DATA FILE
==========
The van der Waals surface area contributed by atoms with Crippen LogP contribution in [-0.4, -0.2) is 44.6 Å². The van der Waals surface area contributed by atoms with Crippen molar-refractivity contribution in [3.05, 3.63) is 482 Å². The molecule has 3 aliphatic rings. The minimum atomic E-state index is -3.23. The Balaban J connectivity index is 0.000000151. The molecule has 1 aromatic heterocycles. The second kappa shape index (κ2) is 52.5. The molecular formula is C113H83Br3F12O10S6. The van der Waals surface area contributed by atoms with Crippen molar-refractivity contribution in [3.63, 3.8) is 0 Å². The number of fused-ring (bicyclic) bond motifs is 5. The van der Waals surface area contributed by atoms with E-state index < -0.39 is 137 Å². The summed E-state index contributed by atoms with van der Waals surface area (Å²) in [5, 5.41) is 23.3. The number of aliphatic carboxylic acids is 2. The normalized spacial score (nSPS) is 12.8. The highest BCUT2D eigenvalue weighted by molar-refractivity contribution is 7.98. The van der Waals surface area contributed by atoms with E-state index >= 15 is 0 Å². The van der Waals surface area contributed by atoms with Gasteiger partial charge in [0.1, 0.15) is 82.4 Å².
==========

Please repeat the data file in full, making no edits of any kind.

The van der Waals surface area contributed by atoms with Crippen LogP contribution in [-0.4, -0.2) is 44.6 Å². The van der Waals surface area contributed by atoms with Crippen molar-refractivity contribution in [3.05, 3.63) is 482 Å². The molecule has 3 aliphatic rings. The minimum atomic E-state index is -3.23. The Balaban J connectivity index is 0.000000151. The molecule has 1 aromatic heterocycles. The second kappa shape index (κ2) is 52.5. The molecular formula is C113H83Br3F12O10S6. The van der Waals surface area contributed by atoms with Crippen molar-refractivity contribution in [3.63, 3.8) is 0 Å². The number of fused-ring (bicyclic) bond motifs is 5. The van der Waals surface area contributed by atoms with E-state index < -0.39 is 137 Å². The summed E-state index contributed by atoms with van der Waals surface area (Å²) in [5, 5.41) is 23.3. The number of aliphatic carboxylic acids is 2. The normalized spacial score (nSPS) is 12.8. The highest BCUT2D eigenvalue weighted by molar-refractivity contribution is 7.98. The van der Waals surface area contributed by atoms with E-state index >= 15 is 0 Å². The van der Waals surface area contributed by atoms with Gasteiger partial charge in [0.1, 0.15) is 82.4 Å².